I’m using a Raspberry Pi (RPi) Pihole server (NOT a resolver), primarily for my TV in order block telemetry and tracking. I’ve learned that my Amazon Fire Stick TV streaming device uses hardwired DNS when it can’t reach my Pihole. I don’t know if it uses the hardwired DNS at times when the Pihole is functioning.
Advice from the Pihole forum is to block outgoing DNS requests at port 53 except from Pihole, then log the results. I’ve read the Surf SOHO Mkiii user manual, and it tells me how to create a new firewall rule, but not much about when or why I need to do it. I’d appreciate some guidance.
That’s under Content Blocking > Application Blocking, not a firewall rule.
I think the best way is via DNS proxy and service forwarding whereby and DNS request from devices on your network will get forwarded and proxied by the SOHO to your DNS resolver.
Problem is having it locally hosted doesn’t work as it creates an endless loop it seems. That has been my experience anyways. Unless Peplink has enabled a fix in the firmware for this. It would have to ignore the dns proxy and forwarding if the request is coming from the designated DNS resolver on the LAN.
@MartinLangmaid had suggested putting my PiHole at the time on a spare WAN and setting an outbound policy but I haven’t gotten around to it. I have since moved to NextDNS CLI on my raspberryPi but principle still applies.
You would still want to service forward DNS to proxy in this case to avoid any device on your network from overriding their DNS resolver.
If I recall correctly the SOHO doesn’t have a spare WAN port, but has a USB wan? If so test out with supported USB ethernet adapter and connect the raspberryPi to USB WAN with the adapter. I haven’t tested this though.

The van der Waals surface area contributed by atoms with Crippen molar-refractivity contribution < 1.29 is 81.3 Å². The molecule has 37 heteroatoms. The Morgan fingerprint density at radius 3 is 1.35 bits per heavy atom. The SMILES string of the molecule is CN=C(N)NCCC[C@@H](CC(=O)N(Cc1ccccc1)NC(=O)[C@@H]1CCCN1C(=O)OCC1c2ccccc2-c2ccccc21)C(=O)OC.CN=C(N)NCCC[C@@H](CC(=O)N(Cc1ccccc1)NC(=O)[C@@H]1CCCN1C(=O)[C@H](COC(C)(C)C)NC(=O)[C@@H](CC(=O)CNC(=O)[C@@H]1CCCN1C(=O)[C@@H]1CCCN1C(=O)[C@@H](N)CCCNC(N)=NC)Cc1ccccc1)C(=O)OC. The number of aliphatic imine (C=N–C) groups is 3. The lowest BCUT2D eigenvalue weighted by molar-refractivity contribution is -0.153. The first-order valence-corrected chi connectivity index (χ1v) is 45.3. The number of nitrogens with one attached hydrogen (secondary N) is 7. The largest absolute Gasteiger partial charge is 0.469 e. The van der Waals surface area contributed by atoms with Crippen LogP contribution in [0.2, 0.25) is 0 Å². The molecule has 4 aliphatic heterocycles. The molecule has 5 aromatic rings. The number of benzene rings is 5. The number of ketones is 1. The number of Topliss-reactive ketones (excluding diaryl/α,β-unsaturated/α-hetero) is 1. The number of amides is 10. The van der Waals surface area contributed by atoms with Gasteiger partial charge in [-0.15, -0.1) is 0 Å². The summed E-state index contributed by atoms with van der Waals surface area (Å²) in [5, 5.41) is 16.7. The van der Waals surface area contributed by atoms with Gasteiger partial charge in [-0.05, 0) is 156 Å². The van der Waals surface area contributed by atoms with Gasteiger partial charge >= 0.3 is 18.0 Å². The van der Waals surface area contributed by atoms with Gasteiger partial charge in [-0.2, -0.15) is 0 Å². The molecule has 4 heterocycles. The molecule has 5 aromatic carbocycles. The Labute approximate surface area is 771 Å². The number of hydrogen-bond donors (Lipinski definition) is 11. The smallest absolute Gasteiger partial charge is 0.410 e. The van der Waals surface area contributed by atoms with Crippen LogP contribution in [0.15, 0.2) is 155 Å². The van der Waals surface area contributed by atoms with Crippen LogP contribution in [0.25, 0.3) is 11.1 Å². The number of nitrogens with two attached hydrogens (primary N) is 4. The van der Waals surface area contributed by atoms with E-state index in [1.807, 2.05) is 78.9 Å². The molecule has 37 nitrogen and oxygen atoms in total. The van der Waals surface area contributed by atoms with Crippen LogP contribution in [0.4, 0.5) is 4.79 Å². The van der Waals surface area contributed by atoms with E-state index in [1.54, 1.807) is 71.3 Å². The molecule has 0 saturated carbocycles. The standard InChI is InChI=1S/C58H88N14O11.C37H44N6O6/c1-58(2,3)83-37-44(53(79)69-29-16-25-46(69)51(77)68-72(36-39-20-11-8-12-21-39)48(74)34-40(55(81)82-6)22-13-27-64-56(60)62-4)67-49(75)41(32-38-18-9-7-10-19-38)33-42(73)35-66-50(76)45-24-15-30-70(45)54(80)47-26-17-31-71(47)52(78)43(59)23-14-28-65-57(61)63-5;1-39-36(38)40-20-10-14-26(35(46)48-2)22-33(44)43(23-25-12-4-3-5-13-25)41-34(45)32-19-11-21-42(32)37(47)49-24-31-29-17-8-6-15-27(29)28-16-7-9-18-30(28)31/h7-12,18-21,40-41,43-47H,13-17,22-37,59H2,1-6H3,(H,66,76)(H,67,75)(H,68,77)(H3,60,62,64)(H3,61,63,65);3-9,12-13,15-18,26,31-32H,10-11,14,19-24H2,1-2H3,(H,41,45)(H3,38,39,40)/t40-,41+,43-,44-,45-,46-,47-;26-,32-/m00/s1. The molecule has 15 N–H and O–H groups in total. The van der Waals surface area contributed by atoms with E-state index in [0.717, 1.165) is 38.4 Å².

Your PiHole is the resolver in that it intercepts DNS requests to apply its filtering. Anything on the blacklist is resolved to 127.0.0.1, which basically black holes the request.
But valid DNS requests are forwarded to your configured upstream Dns resolver. In this case you mention Quad9.
The issue you’re having is a streaming device seems to be bypassing your PiHole and using its own hard coded resolver. It’s very possible that’s the case.
I think the PiHole forum post stating to create a firewall rule for outbound DNS requests and log them was simply a diagnostic method of confirming whether or not the device is indeed using its own DNS resolver.
I wouldn’t deny the request otherwise it could break the streaming device internet access. But create an allow rule and log it.
You could also look at “active sessions” under the status tab and see if anything is currently using DNS services. Fire up your device and see if it pops up under DNS active sessions.
Coming back to your PiHole and DNS service forwarding and proxying. This is the only way to override any hardcoded DNS client request. Here’s another post from @MartinLangmaid that explains this concept further :
The thing is your DNS resolver needs to be on a WAN connection, not LAN. So pointing back to your PiHole won’t work.
@stego, thanks for the hints, especially “Active Sessions” for DNS calls.
Here’s a few of the things I discovered using TCP/UDP allow:
When the Pihole is engaged, all the DNS calls come from UDP Pihole.
While Pihole is disengaged, DNS calls go to UDP 184.108.40.206, Google.
With the “Allow” firewall rules, there are calls from the Fire Stick streaming device to Google Cloud, presumably for content delivery.
For Firewall rules I have to choose any port any source; choosing Fire Stick IP and/or Port 53 prevents entries to the Event Log/Firewall from updating.
It’s a separate issue from firewall rules, but I’ve blocked QUIC and adware in Content Blocking. Thanks.
My conclusion is that things aren’t as bad as I originally thought. It appears that as long as Pihole is working, DNS calls go though it, while a failed Pihole means I have an immediate backup for DNS calls. That’s not great, but it is a backup.
This gives me time to work on the proxying idea, though I don’t have a spare LAN, so I might be out of luck there.